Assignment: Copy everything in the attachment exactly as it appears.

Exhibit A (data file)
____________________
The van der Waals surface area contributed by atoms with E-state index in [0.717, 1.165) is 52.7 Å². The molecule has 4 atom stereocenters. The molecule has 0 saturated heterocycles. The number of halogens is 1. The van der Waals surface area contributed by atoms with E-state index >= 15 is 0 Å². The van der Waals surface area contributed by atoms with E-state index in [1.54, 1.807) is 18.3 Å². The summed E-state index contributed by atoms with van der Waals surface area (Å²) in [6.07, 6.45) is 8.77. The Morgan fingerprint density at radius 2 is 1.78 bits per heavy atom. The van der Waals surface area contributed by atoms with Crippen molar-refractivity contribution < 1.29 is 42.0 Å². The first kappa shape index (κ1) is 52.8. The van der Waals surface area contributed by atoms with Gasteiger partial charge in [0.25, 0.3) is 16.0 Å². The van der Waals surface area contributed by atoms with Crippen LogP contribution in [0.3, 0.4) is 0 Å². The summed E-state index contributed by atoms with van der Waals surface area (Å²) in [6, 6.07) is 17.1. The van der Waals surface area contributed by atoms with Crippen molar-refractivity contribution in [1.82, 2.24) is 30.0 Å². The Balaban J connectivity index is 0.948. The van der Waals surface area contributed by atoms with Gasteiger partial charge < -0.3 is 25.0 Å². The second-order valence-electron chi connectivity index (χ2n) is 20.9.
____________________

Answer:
The van der Waals surface area contributed by atoms with E-state index in [0.717, 1.165) is 52.7 Å². The molecule has 4 atom stereocenters. The molecule has 0 saturated heterocycles. The number of halogens is 1. The van der Waals surface area contributed by atoms with E-state index >= 15 is 0 Å². The van der Waals surface area contributed by atoms with E-state index in [1.54, 1.807) is 18.3 Å². The summed E-state index contributed by atoms with van der Waals surface area (Å²) in [6.07, 6.45) is 8.77. The Morgan fingerprint density at radius 2 is 1.78 bits per heavy atom. The van der Waals surface area contributed by atoms with Crippen molar-refractivity contribution < 1.29 is 42.0 Å². The first kappa shape index (κ1) is 52.8. The van der Waals surface area contributed by atoms with Gasteiger partial charge in [0.25, 0.3) is 16.0 Å². The van der Waals surface area contributed by atoms with Crippen LogP contribution in [0.3, 0.4) is 0 Å². The summed E-state index contributed by atoms with van der Waals surface area (Å²) in [6, 6.07) is 17.1. The van der Waals surface area contributed by atoms with Crippen molar-refractivity contribution in [1.82, 2.24) is 30.0 Å². The Balaban J connectivity index is 0.948. The van der Waals surface area contributed by atoms with Gasteiger partial charge < -0.3 is 25.0 Å². The second-order valence-electron chi connectivity index (χ2n) is 20.9.